A very little made him mellow;
But still he loved his faithful Kate,

Who whispered thus:-"My good old fellow,

"Remember what you promised me;
And see, the sun is getting low;
The children want an hour, ye see
To talk a bit before we go."

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Like youthful lover most complying,

He turned and chucked her by the chin;
Then all across the green grass hieing,
Right merry faces, all akin,

Their farewell smiles, beneath a tree
That drooped its branches from above,

Awaked the pure felicity

That waits upon parental love.

Kate viewed her blooming daughters round,
And sons, who shook her withered hand;

1 High-lows-a high sort of shoe, worn by ploughmen, hedgers, &c.


Kedge-an East-Anglian word-brisk, active.

Her features spoke what joy she found,
But utterance had made a stand.

The children toppled on the green,

And bowled their fairings down the hill;
Richard with pride beheld the scene,
Nor could he for his life sit still.

A father's unchecked feelings gave
A tenderness to all he said;—
"My boys, how proud am I to have

My name thus round the country spread!

"Through all my days I've laboured hard,
And could of pains and crosses tell;
But this is labour's great reward,

To meet ye thus, and see ye well.

"My good old partner, when at home,
Sometimes with wishes mingles tears;—
Goody ! says I, let what wool come,


We've nothing for them but our prayers.

May you be all as old as I,

And see your sons to manhood grow;
And many a time, before you die,
Be just as pleased as I am now."

Then raising yet once more his voice;-
"An old man's weakness don't despise!
I love you well, my girls and boys,

God bless

you –so said his eyes–

For as he spoke, a big round drop
Fell bounding on his ample sleeve;
A witness which he could not stop,
A witness which all hearts believe.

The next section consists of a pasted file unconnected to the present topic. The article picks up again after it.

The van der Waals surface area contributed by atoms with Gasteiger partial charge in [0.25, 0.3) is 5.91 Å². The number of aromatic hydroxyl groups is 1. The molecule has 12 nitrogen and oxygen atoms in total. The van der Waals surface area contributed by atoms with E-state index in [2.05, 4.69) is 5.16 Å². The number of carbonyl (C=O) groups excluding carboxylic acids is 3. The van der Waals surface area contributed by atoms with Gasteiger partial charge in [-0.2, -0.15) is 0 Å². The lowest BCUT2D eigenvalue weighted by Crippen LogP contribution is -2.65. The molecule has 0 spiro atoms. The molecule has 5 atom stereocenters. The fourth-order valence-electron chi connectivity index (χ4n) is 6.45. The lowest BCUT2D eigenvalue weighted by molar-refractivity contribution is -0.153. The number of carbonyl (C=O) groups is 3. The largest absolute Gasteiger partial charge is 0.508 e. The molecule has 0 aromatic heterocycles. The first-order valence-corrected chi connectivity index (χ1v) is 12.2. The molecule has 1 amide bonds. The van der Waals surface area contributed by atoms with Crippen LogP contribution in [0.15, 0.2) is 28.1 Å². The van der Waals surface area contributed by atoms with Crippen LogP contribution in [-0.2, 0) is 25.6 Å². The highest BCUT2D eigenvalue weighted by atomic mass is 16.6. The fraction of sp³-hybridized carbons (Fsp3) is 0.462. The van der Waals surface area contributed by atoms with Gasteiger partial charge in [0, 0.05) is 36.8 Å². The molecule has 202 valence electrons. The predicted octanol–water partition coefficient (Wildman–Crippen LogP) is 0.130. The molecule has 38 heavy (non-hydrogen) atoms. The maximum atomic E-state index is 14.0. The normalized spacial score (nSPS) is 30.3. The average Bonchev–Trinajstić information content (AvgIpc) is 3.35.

Thou, filial piety, wert there;

And round the ring, benignly bright,
Dwelt1 in the luscious half-shed tear

And in the parting word-good-night.

' Dwelt-the grammar halts here. It should be, dweltest, or didst dwell.

With thankful hearts and strengthened love,
The poor old pair, supremely blest,
Saw the sun sink behind the grove

And gained once more their lowly rest.



THROUGH many a land and clime a ranger,2
With toilsome steps I've held my way,
A lonely unprotected stranger,3

To all the stranger's ills a prey.

While steering thus my course precarious,
My fortune still has been to find
Men's hearts and dispositions various,
But gentle Woman ever kind;

Alive to every tender feeling,

To deeds of mercy ever prone;
The wounds of pain and sorrow healing
With soft Compassion's sweetest tone.

No proud delay, no dark suspicion
Stints the free bounty of their heart;
They turn not from the sad petition,
But cheerful aid at once impart.

Formed in benevolence of Nature,
Obliging, modest, gay, and mild,
Woman's the same endearing creature,
In courtly town and savage wild.

When parched with thirst, with hunger wasted,
Her friendly hand refreshment gave;

The sentiments which are above so tastefully versified may be found in the journal of Ledyard the traveller. See his interesting "Life and Travels," p. 348. "Ranger-Ledyard was the companion of Cook in his last voyage, and travelled much besides in the North of Europe and in Africa.

3 Stranger-from the Latin extraneus, outside, foreign; the word is thus formed:-ex, extra, extraneus, estrange, (old French,) strange, stranger.